Civil society: an undervalued player
Among the strategic factors influencing the relations between the EU and Latin America, civil society is rarely named. And even when mentioned, on many occasions it seems to be done merely for the sake of being politically correct rather than out of conviction.
Why are civil society organizations, or should be, so important in the relations between the EU and LAC?
First, because they constitute the basis of the relations. Before the creation of the EU, the Rio Group or Mercosur, civil society already existed, as a result of historical, migratory, linguistic, cultural, family and civilizing processes and ties. These bonds make the relations between our civil societies much more developed than our relations with any other region in the world. In other words, the strength of the relations between the EU and LAC is founded on civil society: ignoring or minimizing its importance would be a serious mistake.
Sometimes, by thinking about the specific interests we forget the most essential things: political and strategic interests. There can be no strategic alliances unless civil societies support them
Second, because in this time, marked by the shift in trade and investment movements from the Atlantic towards the Pacific, the importance of political and strategic factors should not be forgotten. Strategic alliances will be crucial in a period in which the world must face serious challenges such as climate change and sustainable development, the increasing inequality, global governance, migration and the exodus caused by wars, the shortage of rare resources or water, the transition towards other energy sources, certain processes of medievalization in religious conflicts and epidemics or the emergence of new world powers like China. And, without a doubt, no strategic alliance is more natural than that between Europe and Latin America, two regions representing a trillion people. Sometimes, when we think about specific interests we forget the most essential ones: political and strategic interests. It is occurring within the EU and it could happen in the relations with Latin America. The truth is, there can be no real, deep and lasting strategic alliance unless both civil societies support it.
Third, there are emerging civil society players, which the authorities find increasingly difficult to ignore. Let us name three recent examples, such as the position of a great part of the European and U.S. civil society in relation to the Transatlantic Trade and Investment Partnership (TTIP) or the movements driven by new generations in Honduras and Guatemala against corruption, the education reform in Chile or the international pressure against the “protection contracts” in Mexico. The globalization and democratization processes inevitably entail demands for the recognition of the civil democracy and social citizenship, along with political and civil citizenship. The civil society is, and will be increasingly so in the near future, a key factor for the acceptance, legitimacy and promotion of alliances between both regions.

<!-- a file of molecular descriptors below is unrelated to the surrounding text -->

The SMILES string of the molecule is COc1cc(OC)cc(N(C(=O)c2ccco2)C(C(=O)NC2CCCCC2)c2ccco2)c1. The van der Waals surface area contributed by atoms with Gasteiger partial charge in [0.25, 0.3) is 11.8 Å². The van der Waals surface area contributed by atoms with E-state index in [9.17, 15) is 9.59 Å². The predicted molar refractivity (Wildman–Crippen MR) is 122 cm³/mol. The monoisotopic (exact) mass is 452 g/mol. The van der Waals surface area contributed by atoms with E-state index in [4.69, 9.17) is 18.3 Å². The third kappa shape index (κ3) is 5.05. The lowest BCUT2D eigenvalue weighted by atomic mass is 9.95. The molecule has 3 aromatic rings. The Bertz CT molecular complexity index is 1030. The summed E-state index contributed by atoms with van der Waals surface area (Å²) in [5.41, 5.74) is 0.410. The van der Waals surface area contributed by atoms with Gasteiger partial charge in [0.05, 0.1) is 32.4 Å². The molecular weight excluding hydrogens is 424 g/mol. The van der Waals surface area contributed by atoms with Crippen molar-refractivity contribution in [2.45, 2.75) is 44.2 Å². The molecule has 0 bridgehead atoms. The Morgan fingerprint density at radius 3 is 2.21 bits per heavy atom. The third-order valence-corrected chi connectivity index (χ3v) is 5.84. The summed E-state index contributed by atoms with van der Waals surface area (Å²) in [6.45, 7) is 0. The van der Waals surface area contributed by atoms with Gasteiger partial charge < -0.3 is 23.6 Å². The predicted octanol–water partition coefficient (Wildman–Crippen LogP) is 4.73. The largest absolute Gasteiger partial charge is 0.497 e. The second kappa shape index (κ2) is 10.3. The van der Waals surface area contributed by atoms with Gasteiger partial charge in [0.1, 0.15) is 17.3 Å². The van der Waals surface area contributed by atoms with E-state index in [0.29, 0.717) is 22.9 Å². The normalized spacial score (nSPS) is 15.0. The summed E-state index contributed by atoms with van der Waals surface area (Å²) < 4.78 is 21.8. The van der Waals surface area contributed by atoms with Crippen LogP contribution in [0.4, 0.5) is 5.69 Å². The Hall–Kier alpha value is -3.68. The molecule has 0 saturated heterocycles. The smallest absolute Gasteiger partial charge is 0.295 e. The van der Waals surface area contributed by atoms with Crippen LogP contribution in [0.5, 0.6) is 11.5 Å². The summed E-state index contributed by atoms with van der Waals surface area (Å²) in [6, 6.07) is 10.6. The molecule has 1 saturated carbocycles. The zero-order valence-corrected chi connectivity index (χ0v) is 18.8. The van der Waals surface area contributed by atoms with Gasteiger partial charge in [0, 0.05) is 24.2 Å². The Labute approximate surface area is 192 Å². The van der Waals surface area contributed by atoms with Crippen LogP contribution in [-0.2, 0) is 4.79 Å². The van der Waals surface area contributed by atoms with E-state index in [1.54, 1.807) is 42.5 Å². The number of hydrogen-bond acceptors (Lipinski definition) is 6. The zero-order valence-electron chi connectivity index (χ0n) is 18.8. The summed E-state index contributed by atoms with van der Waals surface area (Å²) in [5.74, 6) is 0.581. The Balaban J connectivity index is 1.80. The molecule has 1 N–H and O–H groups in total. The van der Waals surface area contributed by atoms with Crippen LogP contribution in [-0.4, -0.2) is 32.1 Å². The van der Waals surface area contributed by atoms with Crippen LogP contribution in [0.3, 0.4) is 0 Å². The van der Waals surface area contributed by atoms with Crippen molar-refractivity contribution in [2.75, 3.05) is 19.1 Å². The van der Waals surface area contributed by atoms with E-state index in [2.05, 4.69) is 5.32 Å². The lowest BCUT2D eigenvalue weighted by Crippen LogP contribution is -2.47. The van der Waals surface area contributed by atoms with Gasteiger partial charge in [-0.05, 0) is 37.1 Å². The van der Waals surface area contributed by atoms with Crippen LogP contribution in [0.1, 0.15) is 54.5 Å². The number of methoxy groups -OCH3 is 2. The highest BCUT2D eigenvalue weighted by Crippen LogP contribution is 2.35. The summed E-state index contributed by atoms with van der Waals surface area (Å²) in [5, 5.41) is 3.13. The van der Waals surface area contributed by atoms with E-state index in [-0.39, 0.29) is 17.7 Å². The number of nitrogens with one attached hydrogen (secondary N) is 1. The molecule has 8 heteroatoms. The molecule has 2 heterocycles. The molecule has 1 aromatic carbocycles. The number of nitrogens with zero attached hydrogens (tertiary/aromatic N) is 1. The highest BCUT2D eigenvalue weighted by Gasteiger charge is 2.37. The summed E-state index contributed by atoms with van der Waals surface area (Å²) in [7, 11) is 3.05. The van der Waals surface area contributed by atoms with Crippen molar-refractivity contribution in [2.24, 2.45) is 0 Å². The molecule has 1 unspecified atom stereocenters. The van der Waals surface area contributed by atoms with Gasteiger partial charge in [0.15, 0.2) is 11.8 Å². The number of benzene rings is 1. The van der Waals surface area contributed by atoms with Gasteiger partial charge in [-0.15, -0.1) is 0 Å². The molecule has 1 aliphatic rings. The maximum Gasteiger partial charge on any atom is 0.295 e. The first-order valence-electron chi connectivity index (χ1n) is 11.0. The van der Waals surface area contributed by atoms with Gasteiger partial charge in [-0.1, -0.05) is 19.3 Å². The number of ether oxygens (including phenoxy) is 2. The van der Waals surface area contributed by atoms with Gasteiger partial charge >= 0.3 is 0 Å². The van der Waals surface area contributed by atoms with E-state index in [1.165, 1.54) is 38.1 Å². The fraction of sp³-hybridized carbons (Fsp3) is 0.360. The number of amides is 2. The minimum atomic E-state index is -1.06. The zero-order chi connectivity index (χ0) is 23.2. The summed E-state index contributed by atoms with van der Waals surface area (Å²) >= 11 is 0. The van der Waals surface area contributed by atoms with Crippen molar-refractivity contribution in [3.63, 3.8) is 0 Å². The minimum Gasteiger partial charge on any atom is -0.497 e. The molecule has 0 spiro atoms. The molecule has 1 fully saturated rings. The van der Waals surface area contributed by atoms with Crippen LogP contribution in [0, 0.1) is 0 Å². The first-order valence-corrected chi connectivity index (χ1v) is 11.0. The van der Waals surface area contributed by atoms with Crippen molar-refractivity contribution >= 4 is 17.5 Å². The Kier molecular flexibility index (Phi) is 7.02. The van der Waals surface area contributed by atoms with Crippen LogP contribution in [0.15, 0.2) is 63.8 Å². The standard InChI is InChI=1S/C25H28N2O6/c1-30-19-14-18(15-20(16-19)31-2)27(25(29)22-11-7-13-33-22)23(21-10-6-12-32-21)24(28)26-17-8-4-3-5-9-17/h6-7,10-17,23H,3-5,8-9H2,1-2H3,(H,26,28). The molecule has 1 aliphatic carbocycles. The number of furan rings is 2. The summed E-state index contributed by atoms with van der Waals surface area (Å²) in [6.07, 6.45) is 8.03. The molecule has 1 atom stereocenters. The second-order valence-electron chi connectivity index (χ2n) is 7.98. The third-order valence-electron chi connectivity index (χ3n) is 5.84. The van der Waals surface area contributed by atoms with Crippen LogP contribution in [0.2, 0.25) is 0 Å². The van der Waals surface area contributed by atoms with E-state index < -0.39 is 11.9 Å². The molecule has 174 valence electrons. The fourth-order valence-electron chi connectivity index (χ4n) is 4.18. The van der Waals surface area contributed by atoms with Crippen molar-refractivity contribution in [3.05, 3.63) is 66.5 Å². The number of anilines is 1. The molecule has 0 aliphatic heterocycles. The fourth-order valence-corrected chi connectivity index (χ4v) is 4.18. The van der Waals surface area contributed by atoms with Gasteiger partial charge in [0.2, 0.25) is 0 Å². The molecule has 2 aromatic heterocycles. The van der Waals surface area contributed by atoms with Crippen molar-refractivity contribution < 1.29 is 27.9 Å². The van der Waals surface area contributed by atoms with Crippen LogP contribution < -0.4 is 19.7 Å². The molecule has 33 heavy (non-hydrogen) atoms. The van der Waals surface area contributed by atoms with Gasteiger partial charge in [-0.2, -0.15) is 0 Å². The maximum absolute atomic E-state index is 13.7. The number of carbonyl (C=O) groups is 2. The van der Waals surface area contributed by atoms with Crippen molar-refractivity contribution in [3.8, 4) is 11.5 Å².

In over 20 years of relations between the Latin American and European Civil Societies, we have achieved some important milestones: a climate of cooperation and trust; direct collaboration between sectors such as social economy, unions, businesses; social networks; the strengthening of Civil Society Institutions in Latin America; the consolidation of the Biennial Meetings; the participation of civil society at the EuroLat Parliamentary Assembly; the recognition of the participation of civil society in several business and partnership agreements, such as the ones reached with Chile, Colombia/Peru, Central America and the participation in the Strategic Partnership between EU and Brazil.
And, especially, to contribute to the creation of a new scenario in which the European social model is no longer a reference for many people. Thus, the irreplaceable strategic partnership between the European Union and Latin America must be renewed
However, there is certainly much work to be done to achieve a greater efficiency. I would like to suggest some priority areas: 1) Carrying out projects between the Biennial Meetings, for example, in the fields of social protection of migrant workers and displaced persons, informal economy and decent employment; 2) Structuring the participation of civil society in Strategic Agreements and Associations in a less repetitive and more rational and efficient way; 3) Strengthening the regional participation structures for civil society in the various Latin American sub-regions; 4) Achieving the creation of a joint participation between the European and Mexican civil society in the Association Agreement as well as in the Strategic Association; 5) Emphasizing yet again the importance that civil society grants to the achievement of an Association Agreement between the EU and Mercosur, not only for economic reasons but also for political and geostrategic factors.
And, especially, to contribute to the creation of a new scenario in which the European social model –the “world heritage” as pointed out by President Lula– is no longer a reference for many people. Thus, the irreplaceable strategic partnership between the European Union and Latin America